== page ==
The History of Huizhou & The Politics of Commerce

2010-11-29 作者: Mount Huangshan   信息来源: Mount Huangshan

From 1120, during the reign of the Northern Song Dynasty, to the fall of the Qing Dynasty in 1911, Huangshan was located in what was then called the Huizhou prefecture.

Of course, Huizhou had been a prominent location for centuries before the Song Dynasty-- devotees of the The Romance of the Three Kingdoms, a Chinese historical fiction that describing the warring period from 220-280 A.D., will be thrilled to learn that a former residence of General Caocao is located in Huizhou, and nine Cao family tombs have been discovered in the vicinity. This Third Century claim to fame not withstanding, it was not until the middle of the Southern Song dynasty (1127 - 1279) that Huizhou secured the reputation of national importance that it was enjoy over the next 600 years. Under Emperor Gao Zong (r. 1127 - 1187), the Imperial Court climbed to new levels of opulence. It reacted to the threat of a Jurchen invasion by relocating the Imperial capital to Hangzhou and initiating an extensive public works programs. When the Imperial Court arrived at its new site in 1132, it looked to the previously unknown Huizhou merchants to supply bamboo, wood, lacquer and craftsmen for the construction of palaces, pavilions, villas and temples.

This construction boom provided Huizhou traders with capital necessary to fulfill their ambitions. The Huizhou merchants ten expanded into new industries and new provinces, garnering fame and fortune as they went. The cunning merchants took advantage of Huizhou’s prime location between the Zhejiang and Jiangsu Provinces, striking up solid, profitable business relationships in major cities. Before long, Huizhou had become an integral route for trade and communications; local traders then had the opportunity to specialize in selling diversified goods such as tea, grain, silk, cloth, pottery, ink and paper.

Frowned upon by classic Confucian ethics, commerce was a marginal part of Huizhou culture until the early 1100s. At this point, during Emperor Jiajing's reign (1522 ¨C 1567), trade proved to be such an incredible boon to the lifestyle of Huizhou’s citizens that some 70% of Huizhou's population was involved in some form of mercantile activity. Successful as this average trading was, it was not until the Huizhou merchants turned to the high margin salt and pawn broking businesses that they were able to accelerate their expansion. They dominated the industry, spreading to all corners of China and even into some Southeast Asian countries; indeed, it was said that by the reign of Emperor Guangxi (1875 ¨C 1909) all pawnbrokers were from Huizhou!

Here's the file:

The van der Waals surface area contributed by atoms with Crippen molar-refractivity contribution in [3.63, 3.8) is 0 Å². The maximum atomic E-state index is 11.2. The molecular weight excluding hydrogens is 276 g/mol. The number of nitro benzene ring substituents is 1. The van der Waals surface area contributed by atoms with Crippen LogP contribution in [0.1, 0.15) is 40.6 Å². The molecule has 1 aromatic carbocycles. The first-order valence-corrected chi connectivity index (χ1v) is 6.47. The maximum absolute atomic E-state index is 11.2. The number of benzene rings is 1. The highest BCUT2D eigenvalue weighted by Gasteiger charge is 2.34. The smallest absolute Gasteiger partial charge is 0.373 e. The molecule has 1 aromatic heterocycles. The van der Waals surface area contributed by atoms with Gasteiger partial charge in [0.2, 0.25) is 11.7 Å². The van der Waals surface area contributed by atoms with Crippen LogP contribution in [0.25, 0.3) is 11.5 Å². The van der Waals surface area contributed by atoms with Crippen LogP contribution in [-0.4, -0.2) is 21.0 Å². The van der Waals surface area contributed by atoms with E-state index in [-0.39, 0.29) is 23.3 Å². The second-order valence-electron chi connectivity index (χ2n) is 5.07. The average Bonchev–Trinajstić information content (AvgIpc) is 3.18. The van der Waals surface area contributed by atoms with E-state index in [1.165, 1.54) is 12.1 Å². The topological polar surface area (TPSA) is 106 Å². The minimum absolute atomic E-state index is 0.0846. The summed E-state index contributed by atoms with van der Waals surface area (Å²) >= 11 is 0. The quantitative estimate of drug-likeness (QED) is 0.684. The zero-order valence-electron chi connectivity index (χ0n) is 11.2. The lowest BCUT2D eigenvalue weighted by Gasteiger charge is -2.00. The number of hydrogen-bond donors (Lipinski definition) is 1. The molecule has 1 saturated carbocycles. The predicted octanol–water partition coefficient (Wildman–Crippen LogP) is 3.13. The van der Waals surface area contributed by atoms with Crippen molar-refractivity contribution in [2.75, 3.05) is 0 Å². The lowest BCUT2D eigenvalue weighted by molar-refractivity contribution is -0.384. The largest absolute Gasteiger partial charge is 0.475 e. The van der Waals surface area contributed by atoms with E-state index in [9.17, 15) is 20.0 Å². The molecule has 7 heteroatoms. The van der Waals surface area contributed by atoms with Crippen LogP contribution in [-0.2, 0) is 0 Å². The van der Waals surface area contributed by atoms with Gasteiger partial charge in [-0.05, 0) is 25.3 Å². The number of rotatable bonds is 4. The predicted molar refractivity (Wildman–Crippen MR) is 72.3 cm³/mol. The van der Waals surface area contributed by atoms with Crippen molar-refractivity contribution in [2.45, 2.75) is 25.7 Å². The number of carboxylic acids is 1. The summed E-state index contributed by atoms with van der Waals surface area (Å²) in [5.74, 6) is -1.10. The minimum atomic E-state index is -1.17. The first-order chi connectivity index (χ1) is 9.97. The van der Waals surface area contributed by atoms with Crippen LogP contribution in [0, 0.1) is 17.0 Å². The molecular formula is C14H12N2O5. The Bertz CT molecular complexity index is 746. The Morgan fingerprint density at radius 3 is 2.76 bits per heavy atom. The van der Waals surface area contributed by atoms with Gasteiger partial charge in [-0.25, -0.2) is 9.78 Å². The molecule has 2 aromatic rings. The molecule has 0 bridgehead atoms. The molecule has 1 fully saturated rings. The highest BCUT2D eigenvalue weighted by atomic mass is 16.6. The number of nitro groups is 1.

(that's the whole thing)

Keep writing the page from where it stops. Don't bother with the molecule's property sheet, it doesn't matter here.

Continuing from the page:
This newly famous merchant class was clever! By investing in Huizhou's education system, they were able to field many candidates for Imperial examinations and thus influence the Imperial bureaucracy. Between 960 - 1911 as many as 2,018 sons of Huizhou achieved the highest level in Imperial government, conspiratorially working for the interests of their home Province. Commercial advantages like valuable salt monopolies could be maintained and cultivated through artful manipulation of the government.

Another unique attribute of the Huizhou merchants was their response to newly bulging pockets. Having traveled far and wide to seek fame and fortune, Huizhou merchants returned to their homeland to invest their gains in large-scale construction. In the name of personal prestige, ancestral honor, and to strengthen their clan, they built ancestral halls, mansions, memorial arches and bridges; all the architectural splendors that still decorate Huizhou's magnificent landscape!